I am very much looking forward to attending the International Conference on Research and Applications of Intercultural Communication in Wuhan next week. By way of preparation, I’ve googled the conference hotel on tripadvisor and was disappointed to discover that the … Continue reading →... Read more »

  • October 7, 2012
  • 11:21 PM

Bilingualism is good for your mental health

by Ingrid Piller in Language on the Move

October is Mental Health month here in New South Wales. The campaign runs under the slogan “Celebrate, connect, grow” and includes some fantastic tips how to look after your mental health. The key point is to build strong relationships and … Continue reading →... Read more »

  • September 24, 2012
  • 07:44 PM

Language test masquerading as literacy and numeracy test

by Ingrid Piller in Language on the Move

Last week, the results of the 2012 National Assessment Program – Literacy and Numeracy (NAPLAN) were published. As has been the case since NAPLAN was first introduced in Australia in 2008, the Northern Territory (NT) has, once again, underperformed dramatically. … Continue reading →... Read more »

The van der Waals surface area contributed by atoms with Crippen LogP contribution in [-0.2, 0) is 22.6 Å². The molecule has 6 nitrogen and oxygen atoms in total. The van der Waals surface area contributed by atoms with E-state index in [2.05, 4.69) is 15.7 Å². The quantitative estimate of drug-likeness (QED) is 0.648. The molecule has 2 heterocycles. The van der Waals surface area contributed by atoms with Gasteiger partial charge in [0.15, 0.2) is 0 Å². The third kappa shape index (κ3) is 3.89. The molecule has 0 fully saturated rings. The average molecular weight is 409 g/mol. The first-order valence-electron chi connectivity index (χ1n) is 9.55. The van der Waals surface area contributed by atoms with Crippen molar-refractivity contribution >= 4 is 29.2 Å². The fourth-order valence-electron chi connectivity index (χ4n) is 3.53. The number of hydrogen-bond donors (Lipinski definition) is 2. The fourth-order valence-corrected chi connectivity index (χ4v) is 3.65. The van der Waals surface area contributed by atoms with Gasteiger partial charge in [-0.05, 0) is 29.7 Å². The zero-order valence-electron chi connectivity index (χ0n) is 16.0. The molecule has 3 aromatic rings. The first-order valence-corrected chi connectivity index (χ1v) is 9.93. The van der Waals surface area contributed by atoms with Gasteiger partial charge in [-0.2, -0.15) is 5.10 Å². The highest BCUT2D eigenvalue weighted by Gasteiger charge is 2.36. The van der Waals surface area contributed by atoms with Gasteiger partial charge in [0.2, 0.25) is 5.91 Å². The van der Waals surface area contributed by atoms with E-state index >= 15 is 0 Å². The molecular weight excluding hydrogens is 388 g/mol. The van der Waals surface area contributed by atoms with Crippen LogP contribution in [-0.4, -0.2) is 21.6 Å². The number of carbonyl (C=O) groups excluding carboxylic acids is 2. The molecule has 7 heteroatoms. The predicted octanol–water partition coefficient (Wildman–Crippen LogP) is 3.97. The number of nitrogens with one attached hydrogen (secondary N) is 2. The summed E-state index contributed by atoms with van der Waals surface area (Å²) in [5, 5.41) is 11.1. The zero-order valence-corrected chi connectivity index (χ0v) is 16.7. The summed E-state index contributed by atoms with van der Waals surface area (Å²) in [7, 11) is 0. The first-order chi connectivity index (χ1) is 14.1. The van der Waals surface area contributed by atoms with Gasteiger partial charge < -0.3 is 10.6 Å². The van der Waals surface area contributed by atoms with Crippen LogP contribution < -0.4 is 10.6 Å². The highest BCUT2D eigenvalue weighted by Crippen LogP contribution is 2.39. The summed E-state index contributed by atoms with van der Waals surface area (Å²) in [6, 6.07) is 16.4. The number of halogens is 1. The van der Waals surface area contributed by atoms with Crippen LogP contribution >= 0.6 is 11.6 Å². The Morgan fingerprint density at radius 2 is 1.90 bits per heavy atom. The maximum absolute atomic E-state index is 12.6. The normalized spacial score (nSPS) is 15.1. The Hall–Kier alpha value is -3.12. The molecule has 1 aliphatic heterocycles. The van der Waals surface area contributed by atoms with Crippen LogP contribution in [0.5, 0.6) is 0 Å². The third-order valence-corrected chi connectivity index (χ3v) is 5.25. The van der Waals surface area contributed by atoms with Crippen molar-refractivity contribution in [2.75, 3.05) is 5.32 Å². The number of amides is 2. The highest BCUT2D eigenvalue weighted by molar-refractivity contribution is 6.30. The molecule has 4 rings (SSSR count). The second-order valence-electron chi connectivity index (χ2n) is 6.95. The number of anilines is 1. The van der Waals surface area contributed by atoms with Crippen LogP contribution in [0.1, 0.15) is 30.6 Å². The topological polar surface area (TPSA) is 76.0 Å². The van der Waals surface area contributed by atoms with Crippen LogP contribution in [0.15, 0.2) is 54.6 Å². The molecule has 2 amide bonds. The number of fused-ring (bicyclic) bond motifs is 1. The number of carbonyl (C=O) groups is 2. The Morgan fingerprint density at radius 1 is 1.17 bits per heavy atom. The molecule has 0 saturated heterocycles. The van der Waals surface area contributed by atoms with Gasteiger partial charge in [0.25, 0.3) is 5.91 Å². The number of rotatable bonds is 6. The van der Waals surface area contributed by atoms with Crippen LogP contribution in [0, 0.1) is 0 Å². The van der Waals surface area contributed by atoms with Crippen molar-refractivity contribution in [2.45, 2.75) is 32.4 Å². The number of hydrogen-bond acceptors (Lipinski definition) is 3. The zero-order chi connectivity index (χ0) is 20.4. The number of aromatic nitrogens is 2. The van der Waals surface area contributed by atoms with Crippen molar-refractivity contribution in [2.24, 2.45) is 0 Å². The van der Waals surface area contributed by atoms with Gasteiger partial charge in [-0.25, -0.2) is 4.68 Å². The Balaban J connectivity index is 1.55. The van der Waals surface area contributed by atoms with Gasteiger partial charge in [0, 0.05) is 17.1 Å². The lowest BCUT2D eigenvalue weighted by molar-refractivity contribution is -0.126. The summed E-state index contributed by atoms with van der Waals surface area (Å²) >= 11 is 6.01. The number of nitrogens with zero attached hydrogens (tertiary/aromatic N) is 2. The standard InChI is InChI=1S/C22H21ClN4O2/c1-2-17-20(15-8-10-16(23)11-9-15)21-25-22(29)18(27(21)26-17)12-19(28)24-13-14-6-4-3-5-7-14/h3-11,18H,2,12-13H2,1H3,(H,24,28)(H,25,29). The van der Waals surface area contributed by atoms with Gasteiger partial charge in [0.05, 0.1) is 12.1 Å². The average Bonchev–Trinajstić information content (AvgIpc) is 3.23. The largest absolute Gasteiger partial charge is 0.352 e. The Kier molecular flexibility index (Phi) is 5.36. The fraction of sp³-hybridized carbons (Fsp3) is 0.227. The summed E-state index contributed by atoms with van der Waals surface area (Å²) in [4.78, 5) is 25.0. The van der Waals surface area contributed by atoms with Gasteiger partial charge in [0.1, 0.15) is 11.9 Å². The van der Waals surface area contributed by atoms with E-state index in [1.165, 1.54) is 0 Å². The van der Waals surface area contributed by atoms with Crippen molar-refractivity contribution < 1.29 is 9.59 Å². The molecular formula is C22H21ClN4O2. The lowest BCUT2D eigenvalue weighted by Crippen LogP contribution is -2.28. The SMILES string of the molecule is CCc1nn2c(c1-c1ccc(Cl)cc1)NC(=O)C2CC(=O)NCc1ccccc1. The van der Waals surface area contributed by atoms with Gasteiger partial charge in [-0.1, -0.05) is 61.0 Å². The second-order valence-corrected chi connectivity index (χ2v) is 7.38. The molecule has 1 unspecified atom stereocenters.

Gillian Wigglesworth, Jane Simpson, & Deborah Loakes. (2011) NAPLAN LANGUAGE ASSESSMENTS FOR INDIGENOUS CHILDREN IN REMOTE COMMUNITIES: ISSUES AND PROBLEMS. Australian Review of Applied Linguistics, 34(3), 320-343. info:/

  • August 26, 2012
  • 08:53 PM

Illegitimate English

by Ingrid Piller in Language on the Move

The other day I watched a show about global textile production. How fair is fashion? by British educational media producer Pumpkin TV is an excellent resource explaining the circuits of cheap clothing for consumers in the global North, huge profits … Continue reading →... Read more »